Mark 2:18-28 – Old and New

We continue our lectio divina by praying with the next few verses of Mark’s Gospel…

MARK 2:18-28


Jesus, in today’s lectio passage, challenges our reception and interpretation of regulations.  We might very well recall a maxim used by St Gregory the Great in this, and quoted by the Cistercian fathers: Observance without rigidity, and compassion without relaxation.  If regulations are found to be unyielding, monolithic and impersonal they will end up suffocating those whom  they are supposed to support. Often in our zeal to be ‘good’ disciples of Jesus we can be hyper-observant of the rules, and forget why they were invented in the first place!

So it is with the laws on fasting.  There is a suggestion that, while the followers of the Pharisees and the Baptist are doing a commendable thing by fasting, they have forgotten why they should fast.  In essence, this is always the most important question to ask when we are confronted by a rule or regulation which might puzzle us – why does it exist and how do I apply it now in my life?  Behind something like a fast – which is a serious undertaking at any level – there is usually a spiritual impetus which asks us to grow a little more deeply than before.  Fasting for most of us is a choice, sometimes today, even a ‘lifestyle’ choice. In religious practice it always expresses a need, a yearning, a consciousness that we are lacking some gift or attitude which will hone our spiritual senses a little more.  But fasting, like most spiritual tools, can become a matter of outward show, a source of pride, an empty practice which wins praise for ourselves but little glory for God.

This is Jesus’ point here – if you fast, make sure it is an intentioned fast.  Make sure it expresses a need. Make sure it points to a lack of something which means more than food or drink and brings real life with it to the disciple.

Jesus, below the surface of this discussion, is talking about his own Passion and death.  He will be the grain of wheat which falls and dies. That will be the moment when he – the Bridegroom – will be taken away.  In that moment the greatest hunger of all will be revealed – the hunger which we feel when God appears to be absent from us. Then fasting is appropriate, not only as a means of expressing our deep need, but also as a sign which points in the direction of the Bridegroom’s eventual return.

Fasting for us, who are Jesus’ disciples – the Bridegroom’s attendants – is a reality in our spiritual armoury and a tool which we use in a discerned way.  It heightens our appreciation of God’s gifts to us – and not just food – and places us in right relationship with the greater needs of those around us.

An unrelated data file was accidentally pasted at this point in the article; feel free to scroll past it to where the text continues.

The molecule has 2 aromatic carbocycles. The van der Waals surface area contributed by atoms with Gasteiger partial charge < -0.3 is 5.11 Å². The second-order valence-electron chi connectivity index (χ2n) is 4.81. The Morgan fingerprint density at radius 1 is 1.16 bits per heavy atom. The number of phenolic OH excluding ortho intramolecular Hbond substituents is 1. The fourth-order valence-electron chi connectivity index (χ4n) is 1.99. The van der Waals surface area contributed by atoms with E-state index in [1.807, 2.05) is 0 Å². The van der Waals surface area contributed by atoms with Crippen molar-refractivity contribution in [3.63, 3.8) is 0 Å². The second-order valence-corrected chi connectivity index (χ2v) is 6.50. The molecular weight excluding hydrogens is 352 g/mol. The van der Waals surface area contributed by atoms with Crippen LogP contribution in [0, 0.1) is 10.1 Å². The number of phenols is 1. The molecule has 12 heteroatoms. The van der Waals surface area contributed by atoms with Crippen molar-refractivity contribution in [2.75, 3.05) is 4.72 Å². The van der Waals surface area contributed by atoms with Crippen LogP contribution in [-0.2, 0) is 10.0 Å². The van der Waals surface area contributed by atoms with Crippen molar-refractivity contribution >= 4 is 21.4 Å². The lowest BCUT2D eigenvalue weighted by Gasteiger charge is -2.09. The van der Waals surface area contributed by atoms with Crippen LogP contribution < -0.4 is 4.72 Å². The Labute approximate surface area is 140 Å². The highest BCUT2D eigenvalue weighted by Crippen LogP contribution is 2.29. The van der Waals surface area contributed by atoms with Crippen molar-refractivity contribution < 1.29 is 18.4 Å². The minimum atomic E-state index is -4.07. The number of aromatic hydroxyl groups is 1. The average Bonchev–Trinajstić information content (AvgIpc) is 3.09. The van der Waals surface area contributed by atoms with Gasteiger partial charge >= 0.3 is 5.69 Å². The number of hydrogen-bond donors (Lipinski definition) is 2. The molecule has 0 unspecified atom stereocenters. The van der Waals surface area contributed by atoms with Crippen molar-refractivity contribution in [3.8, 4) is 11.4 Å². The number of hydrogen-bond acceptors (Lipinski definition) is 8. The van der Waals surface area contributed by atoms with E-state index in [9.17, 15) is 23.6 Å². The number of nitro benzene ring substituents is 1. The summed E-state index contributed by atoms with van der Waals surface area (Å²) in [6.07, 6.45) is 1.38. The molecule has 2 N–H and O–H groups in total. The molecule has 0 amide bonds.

And so it is with Jesus’ little parable here about new patches and old skins and cloaks.  We should never think that we can reject well established practices and traditions simply because they don’t seem to ‘fit’ our way of behaving or our desire to be up to date and moving with the society around us.  To do so is to become a law unto myself, and that always ends in catastrophe! In one sense, our spiritual practices, which have been bedded into our lives and faith, never go out of date – but we must constantly reflect on the value which is hidden within them and, in humility, finds ways in which they fit into our lives now.

Something similar can be said about the following verses concerning the purpose of the Sabbath.  Obviously, Jesus does not wish to devalue the keeping of the Sabbath day – its place as a day consecrated by God and our participation in that consecration are not open to question, and we know from other places in the gospel narratives that Jesus observed the Sabbath and worshipped with his own believing community.  But it is precisely this observance which he wishes to throw into relief. The Sabbath should make us fully human, fully the people that God has always intended us to be, and so we must discern the balance of how we keep it. It is a constant reminder that we must give to God the worship which is his alone, and we do this by stepping aside, consciously, from the usual business of our lives – we leave the arena of the secular and embrace the arena of the sacred.  For Jesus, the Son of man will indeed be master of the Sabbath because he will raise it to a new consecration in his own resurrection. The content of holiness will be measured in his very person and this will invest the keeping of the Sabbath with a newness which is altogether redemptive. Ultimately our keeping of the Sabbath now is a preparation for the eternal Sabbath and our participation in the life of God in his kingdom – our practice, therefore, must be given life and meaning by our intention, which always goes beyond mere outward observance.

Christ very seriously asks us about how and why we keep the Sabbath, and other regulations concerning our faith practice.  The realisation of the ‘why’ in our lives points to a move from childish performance to mature acceptance and praxis. We may not always grasp the full meaning of rite and ritual but they are offered to us by the Church both as a means of evangelisation and an invitation to greater personal growth as Christians.  They at once teach us and at the same time invite reflection.

-Part of our continuous lectio divina on the Gospel According to Mark-

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